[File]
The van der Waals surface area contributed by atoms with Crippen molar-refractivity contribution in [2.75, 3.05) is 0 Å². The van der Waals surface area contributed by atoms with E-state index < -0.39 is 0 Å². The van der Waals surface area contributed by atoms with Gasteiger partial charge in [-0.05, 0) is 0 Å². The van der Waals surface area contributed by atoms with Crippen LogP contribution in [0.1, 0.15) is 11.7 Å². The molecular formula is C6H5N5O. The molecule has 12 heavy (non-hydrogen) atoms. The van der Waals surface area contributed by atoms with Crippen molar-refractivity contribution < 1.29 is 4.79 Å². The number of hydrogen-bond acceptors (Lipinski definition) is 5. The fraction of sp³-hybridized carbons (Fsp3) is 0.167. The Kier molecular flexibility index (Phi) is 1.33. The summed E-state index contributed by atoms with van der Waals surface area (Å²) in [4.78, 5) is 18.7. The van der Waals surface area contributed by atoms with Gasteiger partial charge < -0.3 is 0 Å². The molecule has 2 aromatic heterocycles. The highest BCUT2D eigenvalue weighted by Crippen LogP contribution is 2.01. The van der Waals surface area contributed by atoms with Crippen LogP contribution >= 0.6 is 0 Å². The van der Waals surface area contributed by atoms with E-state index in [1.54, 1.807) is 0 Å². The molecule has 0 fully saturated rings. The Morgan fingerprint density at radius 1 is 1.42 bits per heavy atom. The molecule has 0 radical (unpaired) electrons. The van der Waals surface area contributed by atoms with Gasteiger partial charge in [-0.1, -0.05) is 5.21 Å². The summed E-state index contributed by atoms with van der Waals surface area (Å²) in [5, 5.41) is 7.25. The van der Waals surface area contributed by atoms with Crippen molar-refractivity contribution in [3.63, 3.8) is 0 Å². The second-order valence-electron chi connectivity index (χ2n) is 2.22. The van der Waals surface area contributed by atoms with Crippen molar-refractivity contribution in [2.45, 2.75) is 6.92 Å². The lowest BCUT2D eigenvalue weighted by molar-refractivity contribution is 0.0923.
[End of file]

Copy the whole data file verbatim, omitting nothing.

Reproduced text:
The van der Waals surface area contributed by atoms with Crippen molar-refractivity contribution in [2.75, 3.05) is 0 Å². The van der Waals surface area contributed by atoms with E-state index < -0.39 is 0 Å². The van der Waals surface area contributed by atoms with Gasteiger partial charge in [-0.05, 0) is 0 Å². The van der Waals surface area contributed by atoms with Crippen LogP contribution in [0.1, 0.15) is 11.7 Å². The molecular formula is C6H5N5O. The molecule has 12 heavy (non-hydrogen) atoms. The van der Waals surface area contributed by atoms with Crippen molar-refractivity contribution < 1.29 is 4.79 Å². The number of hydrogen-bond acceptors (Lipinski definition) is 5. The fraction of sp³-hybridized carbons (Fsp3) is 0.167. The Kier molecular flexibility index (Phi) is 1.33. The summed E-state index contributed by atoms with van der Waals surface area (Å²) in [4.78, 5) is 18.7. The van der Waals surface area contributed by atoms with Gasteiger partial charge < -0.3 is 0 Å². The molecule has 2 aromatic heterocycles. The highest BCUT2D eigenvalue weighted by Crippen LogP contribution is 2.01. The van der Waals surface area contributed by atoms with Crippen LogP contribution >= 0.6 is 0 Å². The van der Waals surface area contributed by atoms with E-state index in [1.54, 1.807) is 0 Å². The molecule has 0 fully saturated rings. The Morgan fingerprint density at radius 1 is 1.42 bits per heavy atom. The molecule has 0 radical (unpaired) electrons. The van der Waals surface area contributed by atoms with Gasteiger partial charge in [-0.1, -0.05) is 5.21 Å². The summed E-state index contributed by atoms with van der Waals surface area (Å²) in [5, 5.41) is 7.25. The van der Waals surface area contributed by atoms with Crippen molar-refractivity contribution in [3.63, 3.8) is 0 Å². The second-order valence-electron chi connectivity index (χ2n) is 2.22. The van der Waals surface area contributed by atoms with Crippen molar-refractivity contribution in [2.45, 2.75) is 6.92 Å². The lowest BCUT2D eigenvalue weighted by molar-refractivity contribution is 0.0923.